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5. DPRK Direct Foreign Investment

Reuters (Song Jung-a, "N.KOREA SEEKS FOREIGN INVESTMENT BY RAISING CEILING," Seoul, 09/05/02) reported that the DPRK has adopted a new policy allowing foreign investors to take more than a 50 percent stake in joint ventures in order to boost investment, an ROK trade promotion official said on Thursday. The new rule follows a DPRK move in June to adopt some market-oriented economic policies. "In the case of joint ventures, foreign companies could take only up to 50 percent of stake in the past, but now there is no problem if their stake goes above the level," the Korea Trade-Investment Promotion Agency (KOTRA) said, quoting DPRK's vice trade minister Kim Yong-sul. Kim Yong-sul explained the economic changes in the DPRK at a seminar recently held in Tokyo where about 50 Japanese businessmen interested in doing business with the DPRK attended, KOTRA said in a statement. "The measure is an effort by Pyongyang to expand trade and business with other countries," Kim Sang-shik, a KOTRA official in charge of trade with the DPRK stated. "It's a sign that North Korea is trying to improve conditions to attract more foreign investments." He said the DPRK had drawn just US $120 million of foreign investment into a special trade zone as of the end of 2000. Latest figures are not available.

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6. Russia on Japan-DPRK Relations

The Associated Press ("RUSSIA'S PUTIN PRAISES JAPAN'S KOIZUMI FOR PLANS TO VISIT NORTH KOREA," Moscow, 09/05/02) reported that Russian President Vladimir Putin spoke to Japanese Prime Minister Junichiro Koizumi on Thursday, praising his planned summit with DPRK leader Kim Jong Il this month and saying easing tense relations in Northeast Asia would boost the region's economies. In a telephone conversation, Putin - who met with Kim last month in the Russian Pacific port of Vladivostok - welcomed Koizumi's plans for a Sept. 17 visit to the DPRK, the Russian president's press service said in a statement. It said Koizumi asked Putin about his talks with Kim, who rarely travels abroad but was making his second trip to Russia in just over a year, and that they exchanged views on prospects for improving ties between the DPRK and the ROK. "It was underlined that improving the situation in Northeast Asia would promote the establishment of economic cooperation," the statement said, making specific mention of a proposal to link the rail systems of the ROK and DPRK.

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7. ROK Presidential Election

The Associated Press (Jae-Suk Yoo, "SOUTH KOREA'S SOCCER CHIEF TO RUN FOR PRESIDENT," Seoul, 08/05/02) reported that riding on the surging popularity of soccer in the ROK following the World Cup, the nation's millionaire soccer chief, Chung Mong-joon, said Thursday he will run for president in elections in December. Chung, 50, an independent legislator with no political affiliation, has always been considered a possible contender. He made his candidacy official with a written statement on Thursday. His popularity surged following the ROK's successful run in this summer's World Cup, in which it became the first Asian nation to reach the semifinals. Chung heads the ROK Football Association and serves as a vice president FIFA, soccer's world governing body. He is the controlling shareholder in Hyundai Heavy Industries, the world's largest shipbuilder. Recent opinion polls showed Chung trailing slightly behind Lee Hoi-chang, the candidate of the main opposition Grand National Party but ahead of Roh Mu-hyun, the candidate of the pro-government Millennium Democratic Party, which was previously associated with President Kim Dae-jung. Some pro-government politicians, who are pushing to form a new party ahead of the presidential voting, are wooing Chung to become their standard bearer. Chung has not yet responded to the proposal. If Chung becomes the candidate for the envisioned new pro-government party and Roh decides not to run, the soccer chief would win the elections, polls showed.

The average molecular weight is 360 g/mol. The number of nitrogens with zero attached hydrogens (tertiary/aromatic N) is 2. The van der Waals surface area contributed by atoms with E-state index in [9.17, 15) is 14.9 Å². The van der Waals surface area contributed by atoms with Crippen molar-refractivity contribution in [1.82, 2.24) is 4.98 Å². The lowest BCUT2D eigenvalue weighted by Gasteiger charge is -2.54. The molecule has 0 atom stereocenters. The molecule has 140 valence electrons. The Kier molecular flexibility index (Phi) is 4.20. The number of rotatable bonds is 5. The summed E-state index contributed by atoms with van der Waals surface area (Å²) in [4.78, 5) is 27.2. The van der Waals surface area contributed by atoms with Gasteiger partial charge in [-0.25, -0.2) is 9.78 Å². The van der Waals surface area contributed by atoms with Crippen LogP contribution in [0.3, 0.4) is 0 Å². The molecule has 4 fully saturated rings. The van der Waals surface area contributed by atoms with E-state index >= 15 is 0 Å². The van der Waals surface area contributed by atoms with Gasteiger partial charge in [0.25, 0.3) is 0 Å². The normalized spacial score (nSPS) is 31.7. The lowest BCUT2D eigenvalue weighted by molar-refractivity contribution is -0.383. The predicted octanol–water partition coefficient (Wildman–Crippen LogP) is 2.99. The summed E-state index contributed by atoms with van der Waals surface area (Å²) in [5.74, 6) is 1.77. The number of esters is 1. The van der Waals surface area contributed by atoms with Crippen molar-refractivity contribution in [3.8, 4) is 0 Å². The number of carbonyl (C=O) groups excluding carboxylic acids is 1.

II. Republic of Korea

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1. DPRK Defectors in PRC

Joongang Ilbo (Ser Myo-ja, "GERMANS START TALKS IN CHINA ON THE FATE OF NORTH KOREANS," Seoul, 09/05/02) reported that Germany and PRC began negotiations Wednesday on the fate of 15 DPRK asylum-seekers who entered a German school in Beijing. Twenty-one other DPRK asylum seekers in an ROK diplomatic building in Beijing were scheduled to arrive in Manila enroute to Seoul Thursday, but their departure has been delayed by at least a day, the Yonhap news agency reported from Manila. German media said Wednesday that the PRC will probably handle the 15 DPRK defectors by expelling them to a third country where the group can make its way to Seoul. "The North Koreans made it clear that they want to go to the South," the German weekly Der Spiegel reported, but the German Foreign Ministry rebuffed other questions. Lee Hoi-chang, the Grand National Party's presidential candidate now visiting PRC, urged Wednesday that PRC grant refugee status to the DPRK defectors. He said the PRC's leader, Jiang Zemin, promised to handle the defectors in a humanitarian way.